Tuesday, January 12, 2010

Two Holy Mackerel Stories in Today's News

The first one's a Whoopee! The Obama administration in a fit of unaccustomed dedication to justice is fixing to slap a $120 billion fee on the nation's huge banks to partially reimburse we taxpayers for TARP losses. The bare outlines are clear enough: the too-big-to-fail banks whose asses were saved by hundreds of billions of taxpayer losses are expected to announce not only record profits for 2009--what bank could not profit borrowing money from the Fed at zero percent interest?--but also correspondingly huge bonuses for CEOs and executives. So with the coming announcement we poor strapped taxpayers, who have been savaged by massive unemployment, foreclosures, and a myriad of woes connected with what the too-big-to-fail banks visited upon us, will finally get some glimmer of pay-back. Not nearly enough, but the Wall Street fat cats are already screaming. And you can bet that their tools in Congress are going to do the same.

The second one's a we-shoulda-seen-this-coming. Guess who is going to become a regular commentator on Fox Faux News? Right, boys and girls, our favorite bubble-headed dingbat, the former governor of Alaska, and still the favorite of Tea Party dunces everywhere: Sarah Palin.  Listen, I think any commentary on this would just be superfluous. Is this a surprise? No. Will this boost Fox Faux News ratings? Yes. Will this confirm for the thousandth time that this woman knows next to nothing about anything? Of course. Will it help to fatten her already bulging coffers from the sale of her ghost-written bestseller book? Of course. Is there justice in the world? Hell, no.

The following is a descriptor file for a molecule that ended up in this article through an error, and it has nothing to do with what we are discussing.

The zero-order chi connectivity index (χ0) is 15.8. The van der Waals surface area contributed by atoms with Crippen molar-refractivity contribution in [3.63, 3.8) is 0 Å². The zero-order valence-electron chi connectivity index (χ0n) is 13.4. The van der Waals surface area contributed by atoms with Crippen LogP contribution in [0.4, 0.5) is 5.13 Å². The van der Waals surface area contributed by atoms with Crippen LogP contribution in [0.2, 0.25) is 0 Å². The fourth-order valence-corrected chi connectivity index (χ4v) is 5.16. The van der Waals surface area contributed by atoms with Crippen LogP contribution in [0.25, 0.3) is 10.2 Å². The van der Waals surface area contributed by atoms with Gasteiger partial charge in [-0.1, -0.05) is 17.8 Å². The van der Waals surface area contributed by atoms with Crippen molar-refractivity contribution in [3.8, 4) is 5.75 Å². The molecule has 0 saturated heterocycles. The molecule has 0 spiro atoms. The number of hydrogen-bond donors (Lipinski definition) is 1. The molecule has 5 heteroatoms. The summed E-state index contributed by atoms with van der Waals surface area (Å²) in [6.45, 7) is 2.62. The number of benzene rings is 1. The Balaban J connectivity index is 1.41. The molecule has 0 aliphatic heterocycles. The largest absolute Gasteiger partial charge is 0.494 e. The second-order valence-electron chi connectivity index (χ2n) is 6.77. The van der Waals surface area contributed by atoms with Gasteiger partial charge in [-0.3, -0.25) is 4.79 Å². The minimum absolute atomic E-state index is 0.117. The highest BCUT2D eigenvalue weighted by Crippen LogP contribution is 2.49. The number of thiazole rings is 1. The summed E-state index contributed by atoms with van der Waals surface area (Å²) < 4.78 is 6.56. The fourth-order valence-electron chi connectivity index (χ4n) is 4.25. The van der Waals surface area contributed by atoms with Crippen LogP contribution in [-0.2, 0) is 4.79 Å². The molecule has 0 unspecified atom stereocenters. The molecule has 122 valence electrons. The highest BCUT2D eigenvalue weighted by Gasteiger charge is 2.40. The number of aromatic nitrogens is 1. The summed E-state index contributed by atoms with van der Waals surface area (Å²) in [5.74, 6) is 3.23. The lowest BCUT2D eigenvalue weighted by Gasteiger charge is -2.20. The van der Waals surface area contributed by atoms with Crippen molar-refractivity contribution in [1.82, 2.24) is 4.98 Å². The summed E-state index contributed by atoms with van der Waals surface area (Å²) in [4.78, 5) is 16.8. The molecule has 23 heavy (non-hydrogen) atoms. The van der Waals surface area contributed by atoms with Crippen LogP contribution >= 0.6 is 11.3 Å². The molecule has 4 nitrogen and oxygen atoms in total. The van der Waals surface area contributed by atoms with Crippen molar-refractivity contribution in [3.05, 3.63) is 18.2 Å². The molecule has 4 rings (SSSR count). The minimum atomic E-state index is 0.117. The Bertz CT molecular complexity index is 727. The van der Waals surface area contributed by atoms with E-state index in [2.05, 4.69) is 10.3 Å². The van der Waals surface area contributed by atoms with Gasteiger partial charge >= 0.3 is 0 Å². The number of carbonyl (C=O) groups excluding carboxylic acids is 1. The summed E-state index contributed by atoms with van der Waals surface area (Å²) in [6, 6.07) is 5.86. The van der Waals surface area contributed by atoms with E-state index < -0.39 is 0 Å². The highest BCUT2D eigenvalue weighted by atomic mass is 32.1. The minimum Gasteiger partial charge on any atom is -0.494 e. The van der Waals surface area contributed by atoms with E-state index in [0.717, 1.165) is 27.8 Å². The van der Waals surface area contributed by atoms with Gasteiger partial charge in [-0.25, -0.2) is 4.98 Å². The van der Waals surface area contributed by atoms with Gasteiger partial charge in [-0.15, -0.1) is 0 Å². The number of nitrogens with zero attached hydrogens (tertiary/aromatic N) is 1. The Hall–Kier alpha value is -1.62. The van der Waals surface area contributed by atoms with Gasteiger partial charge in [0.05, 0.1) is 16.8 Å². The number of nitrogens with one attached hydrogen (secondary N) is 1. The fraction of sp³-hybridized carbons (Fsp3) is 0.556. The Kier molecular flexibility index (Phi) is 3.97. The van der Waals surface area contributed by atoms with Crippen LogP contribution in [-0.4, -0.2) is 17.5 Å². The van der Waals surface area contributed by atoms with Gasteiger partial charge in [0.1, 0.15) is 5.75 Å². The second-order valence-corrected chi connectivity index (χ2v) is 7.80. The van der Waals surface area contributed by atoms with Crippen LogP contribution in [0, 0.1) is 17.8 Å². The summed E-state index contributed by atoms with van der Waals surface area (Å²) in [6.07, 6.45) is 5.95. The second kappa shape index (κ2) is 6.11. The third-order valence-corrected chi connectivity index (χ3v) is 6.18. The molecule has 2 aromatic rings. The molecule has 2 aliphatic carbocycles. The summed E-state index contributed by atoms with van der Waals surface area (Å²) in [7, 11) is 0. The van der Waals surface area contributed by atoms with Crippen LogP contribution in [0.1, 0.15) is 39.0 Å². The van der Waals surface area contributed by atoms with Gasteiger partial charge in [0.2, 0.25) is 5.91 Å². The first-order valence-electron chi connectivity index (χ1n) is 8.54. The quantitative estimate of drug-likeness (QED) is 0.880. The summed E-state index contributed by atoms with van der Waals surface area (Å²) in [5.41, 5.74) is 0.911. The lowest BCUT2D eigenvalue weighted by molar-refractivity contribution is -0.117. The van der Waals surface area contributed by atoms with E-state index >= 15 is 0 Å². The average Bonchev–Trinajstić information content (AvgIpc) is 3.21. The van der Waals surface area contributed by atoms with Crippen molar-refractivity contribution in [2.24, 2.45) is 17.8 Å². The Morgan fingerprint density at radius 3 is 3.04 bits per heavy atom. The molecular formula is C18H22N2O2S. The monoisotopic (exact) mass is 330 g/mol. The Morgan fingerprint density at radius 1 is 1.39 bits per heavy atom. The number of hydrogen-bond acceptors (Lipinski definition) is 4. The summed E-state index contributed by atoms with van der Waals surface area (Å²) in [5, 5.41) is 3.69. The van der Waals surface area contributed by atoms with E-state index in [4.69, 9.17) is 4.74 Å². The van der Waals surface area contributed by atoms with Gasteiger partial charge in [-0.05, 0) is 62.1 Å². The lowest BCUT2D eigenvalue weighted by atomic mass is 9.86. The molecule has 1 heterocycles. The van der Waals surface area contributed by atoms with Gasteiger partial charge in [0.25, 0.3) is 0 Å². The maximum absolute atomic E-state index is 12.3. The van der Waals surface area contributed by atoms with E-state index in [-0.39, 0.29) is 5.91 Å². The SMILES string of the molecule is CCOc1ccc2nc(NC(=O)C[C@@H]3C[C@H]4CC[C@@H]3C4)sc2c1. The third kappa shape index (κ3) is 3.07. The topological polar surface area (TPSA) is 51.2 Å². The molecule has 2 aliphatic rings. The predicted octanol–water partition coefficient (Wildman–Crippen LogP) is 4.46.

Update I: Palin debuted on Fox , as a "news analyst" (I cannot help but pause and just savor the unspeakable irony at work here) with another right-wing immortal, Bill O'Reilly. According to reports, she was, to put it kindly, less than glib and way south of insightful, and he was his usual horse's ass self. I'll bet the Nielsen ratings went through the roof.

Update II: I just heard on NPR in an interview with Timothy Geithner, that the fee being charged the piratical scoundrels of Wall Street is now $90 billion over the next ten years. And of course this is just fine with him. It's "fair." In view of the fact that the big banks are going to pay out $50 billion in executive bonuses this year, this doesn't seem all that burdensome, does it? This is what happens when they've got you by the short and curlies, brothers and sisters.
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